The Basic Needs Income Level has obvious limitations. Estimated monthly expenses identified in this report do not allow for savings or emergencies, nor do they account for common family expenditures related to a child’s education. Some similar calculations done in other states are far more generous in determining what common family expenditures constitute a need and include the cost of appliances, furniture, reading materials, entertainment (television, music and toys), union dues, and banking fees. The wages and incomes given in this report, however, reflect only the very basic expenses of families. It is a “bare bones” benchmark for economic security.
Calculating Expenses and Taxes: Sources and Methodology
This report uses the 2013 Fair Market Rent from the U.S. Department of Housing and Urban Development to calculate housing costs. The FMR equals the 40th percentile of rents in each county or metropolitan area and includes all utility costs except telephone service.1 (See Appendix A for individual county FMRs.)
We use the FMR for a one-bedroom unit to calculate the housing costs for a single individual and a two-bedroom FMR for a single-parent or two-parent family with two children. However, a three-bedroom housing unit may be more appropriate for families in which the two children are of opposite genders.
HUD considers housing to be “affordable” if its costs do not exceed 30% of a household’s income. At the Basic Needs Income Levels established in this report, the percentage of income spent on housing at Fair Market Rent is affordable. However, a single parent with two children in Washtenaw County earning minimum wage ($7.40 per hour) would spend 76% of total household income to rent a two-bedroom dwelling, and in Wayne County, 69%.
We base the cost of food on the U.S. Department of Agriculture’s Cost of Food at Home (March 2013), an estimation of food cost that takes into account age, gender and family size. The Low-Cost Food Plan is used for this report because it corresponds to the spending patterns of the bottom one-third of income groups. The plan assumes a nutritious diet using generic and less expensive foods, and assumes that ingredients for every meal and snack are purchased at the store and prepared at home. It does not include “convenience foods” such as TV dinners, canned soups, and frozen pizzas. The calculation assumes that adults are age 20-50 and that a family with two children has one child age 2 and one child age 3-5.
Although the Low-Cost Food Plan saves families considerable money, it takes up 39% of the income of a single parent with two children working full time at Michigan minimum wage, but only 15% of the income of the parent earning the Basic Needs Wage. Thus, the cost of food is a larger strain on a low-income family’s budget, taking into consideration that they must also pay for housing, transportation, clothing and household items, child care and healthcare.
Although the Low-Cost Food Plan assumes that families have access to food that is both nutritious and inexpensive, for many families this is not the case. Grocery stores located in low-income areas (both rural and urban) tend to charge higher prices than large suburban supermarkets and to be heavily stocked with highly processed convenience foods, while offering little in the way of fresh produce and other nutritious food items. Inadequate transportation forces many low-income families to spend more on food than their middle-class counterparts, while limiting their nutritional choices.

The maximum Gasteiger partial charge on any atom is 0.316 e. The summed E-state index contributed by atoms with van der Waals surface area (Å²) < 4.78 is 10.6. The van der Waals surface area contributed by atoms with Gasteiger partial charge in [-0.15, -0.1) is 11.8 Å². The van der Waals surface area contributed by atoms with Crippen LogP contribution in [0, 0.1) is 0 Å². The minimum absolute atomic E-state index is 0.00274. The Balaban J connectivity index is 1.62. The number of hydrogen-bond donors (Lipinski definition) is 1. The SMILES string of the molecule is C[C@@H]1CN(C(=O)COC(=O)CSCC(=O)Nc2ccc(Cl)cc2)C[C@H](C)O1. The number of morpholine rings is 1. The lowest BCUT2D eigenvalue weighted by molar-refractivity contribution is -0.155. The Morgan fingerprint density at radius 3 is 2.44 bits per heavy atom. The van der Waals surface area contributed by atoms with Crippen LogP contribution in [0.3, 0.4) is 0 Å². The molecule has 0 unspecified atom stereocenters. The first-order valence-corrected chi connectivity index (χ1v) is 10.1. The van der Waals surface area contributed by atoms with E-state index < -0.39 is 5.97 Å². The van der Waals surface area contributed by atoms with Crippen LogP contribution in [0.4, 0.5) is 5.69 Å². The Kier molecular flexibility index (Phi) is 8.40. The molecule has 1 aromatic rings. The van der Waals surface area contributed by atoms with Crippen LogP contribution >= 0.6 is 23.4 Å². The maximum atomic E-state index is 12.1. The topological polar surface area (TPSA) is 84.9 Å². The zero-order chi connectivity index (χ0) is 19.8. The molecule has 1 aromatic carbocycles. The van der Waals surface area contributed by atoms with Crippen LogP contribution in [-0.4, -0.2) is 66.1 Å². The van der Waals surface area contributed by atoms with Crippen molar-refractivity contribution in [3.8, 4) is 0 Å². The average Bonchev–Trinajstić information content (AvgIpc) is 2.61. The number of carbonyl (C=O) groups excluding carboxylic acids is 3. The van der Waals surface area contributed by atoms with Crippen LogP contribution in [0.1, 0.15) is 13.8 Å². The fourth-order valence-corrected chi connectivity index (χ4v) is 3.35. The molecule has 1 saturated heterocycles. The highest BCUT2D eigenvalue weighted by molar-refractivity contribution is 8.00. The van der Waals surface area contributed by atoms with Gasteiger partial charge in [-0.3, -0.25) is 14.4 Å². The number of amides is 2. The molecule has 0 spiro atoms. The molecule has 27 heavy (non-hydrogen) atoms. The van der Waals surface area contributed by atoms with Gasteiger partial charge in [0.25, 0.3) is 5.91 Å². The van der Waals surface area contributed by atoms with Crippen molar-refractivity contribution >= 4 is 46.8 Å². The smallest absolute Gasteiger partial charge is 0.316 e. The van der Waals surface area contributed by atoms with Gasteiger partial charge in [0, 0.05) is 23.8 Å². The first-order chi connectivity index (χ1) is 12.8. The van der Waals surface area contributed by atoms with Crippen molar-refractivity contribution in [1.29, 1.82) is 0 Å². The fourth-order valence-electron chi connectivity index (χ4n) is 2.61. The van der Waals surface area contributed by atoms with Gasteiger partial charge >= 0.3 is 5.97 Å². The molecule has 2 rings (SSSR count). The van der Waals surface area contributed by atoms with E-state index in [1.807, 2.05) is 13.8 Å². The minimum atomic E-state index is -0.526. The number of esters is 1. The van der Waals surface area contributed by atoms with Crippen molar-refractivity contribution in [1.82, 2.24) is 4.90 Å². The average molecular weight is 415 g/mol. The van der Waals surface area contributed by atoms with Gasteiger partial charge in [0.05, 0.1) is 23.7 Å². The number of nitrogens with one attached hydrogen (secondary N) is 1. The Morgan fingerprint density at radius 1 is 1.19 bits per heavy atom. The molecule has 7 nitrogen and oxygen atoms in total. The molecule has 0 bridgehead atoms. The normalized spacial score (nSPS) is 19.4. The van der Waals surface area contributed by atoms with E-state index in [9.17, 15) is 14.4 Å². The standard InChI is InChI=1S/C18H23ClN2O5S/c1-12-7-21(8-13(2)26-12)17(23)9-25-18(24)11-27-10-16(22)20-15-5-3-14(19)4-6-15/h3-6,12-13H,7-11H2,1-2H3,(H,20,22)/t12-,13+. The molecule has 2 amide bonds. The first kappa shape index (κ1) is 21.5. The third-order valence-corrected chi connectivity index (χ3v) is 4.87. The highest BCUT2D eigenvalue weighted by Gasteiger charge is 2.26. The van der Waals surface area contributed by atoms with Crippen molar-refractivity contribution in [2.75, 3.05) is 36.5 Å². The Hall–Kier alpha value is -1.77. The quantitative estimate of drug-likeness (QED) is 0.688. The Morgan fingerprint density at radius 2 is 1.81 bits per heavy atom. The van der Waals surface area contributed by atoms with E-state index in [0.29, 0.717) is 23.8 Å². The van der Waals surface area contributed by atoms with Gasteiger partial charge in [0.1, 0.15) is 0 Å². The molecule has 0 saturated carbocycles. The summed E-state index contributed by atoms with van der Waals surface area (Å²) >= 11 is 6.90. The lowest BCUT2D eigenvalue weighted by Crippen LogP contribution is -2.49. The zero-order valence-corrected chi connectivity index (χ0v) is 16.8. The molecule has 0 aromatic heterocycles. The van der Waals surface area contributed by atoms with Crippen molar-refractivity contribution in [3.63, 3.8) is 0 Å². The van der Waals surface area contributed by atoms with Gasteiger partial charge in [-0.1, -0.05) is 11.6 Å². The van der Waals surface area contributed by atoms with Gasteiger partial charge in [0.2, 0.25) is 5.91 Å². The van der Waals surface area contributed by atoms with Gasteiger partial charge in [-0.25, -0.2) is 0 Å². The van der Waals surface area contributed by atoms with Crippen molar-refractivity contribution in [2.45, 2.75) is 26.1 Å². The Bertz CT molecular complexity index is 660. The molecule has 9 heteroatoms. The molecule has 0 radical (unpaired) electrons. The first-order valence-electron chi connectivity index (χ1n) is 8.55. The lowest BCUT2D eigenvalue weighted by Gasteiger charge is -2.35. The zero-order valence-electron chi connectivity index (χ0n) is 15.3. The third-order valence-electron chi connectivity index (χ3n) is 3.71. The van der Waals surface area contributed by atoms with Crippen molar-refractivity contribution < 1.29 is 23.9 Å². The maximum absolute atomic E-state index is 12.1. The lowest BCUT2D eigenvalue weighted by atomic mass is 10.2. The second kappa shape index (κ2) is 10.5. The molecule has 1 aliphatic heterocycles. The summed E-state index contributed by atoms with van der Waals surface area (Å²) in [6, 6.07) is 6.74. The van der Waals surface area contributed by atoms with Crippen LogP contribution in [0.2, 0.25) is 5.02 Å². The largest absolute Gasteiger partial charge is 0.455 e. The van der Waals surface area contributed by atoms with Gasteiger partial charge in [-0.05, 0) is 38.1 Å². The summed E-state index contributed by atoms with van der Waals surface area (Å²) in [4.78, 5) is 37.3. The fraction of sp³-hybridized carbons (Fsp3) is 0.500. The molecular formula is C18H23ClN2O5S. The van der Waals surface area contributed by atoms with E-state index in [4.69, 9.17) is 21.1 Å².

We base child care costs on the 2013 Cost of Care Report by the Early Childhood Investment Corporation. Appendix B shows the average full-time (45 hours a week) day care costs for each age group, as reported by providers in child care centers and in family and group homes. Our child care cost estimate assumes all children are below age 5 and are not in school, and therefore require full-time child care while parents work. Child care costs are not included in the expenses for two-parent families in which only one parent is working (as it is assumed that the other parent is available to care for the children). For two-parent families in which both parents work, the calculations assume the parents both work full time on the same shift and therefore need full-time care.
While this report only calculates expenses for families whose children are all under age 5, parents of children over age 5 often need to pay for child care for any or all of the following reasons:
- working outside of school hours (i.e., second or third shifts or weekends)
- children requiring before- or after-school care
- children requiring care during summer vacation and holiday breaks
Costs vary by the type of child care provider the family chooses. They range from a high of $753 per month for a child in Oakland County to $348 per month for a child in Lake County, with a state average of $509 per month for a child not yet in school. Care for school-age children, which is not figured into these calculations, tends to be slightly lower than for children not yet in school.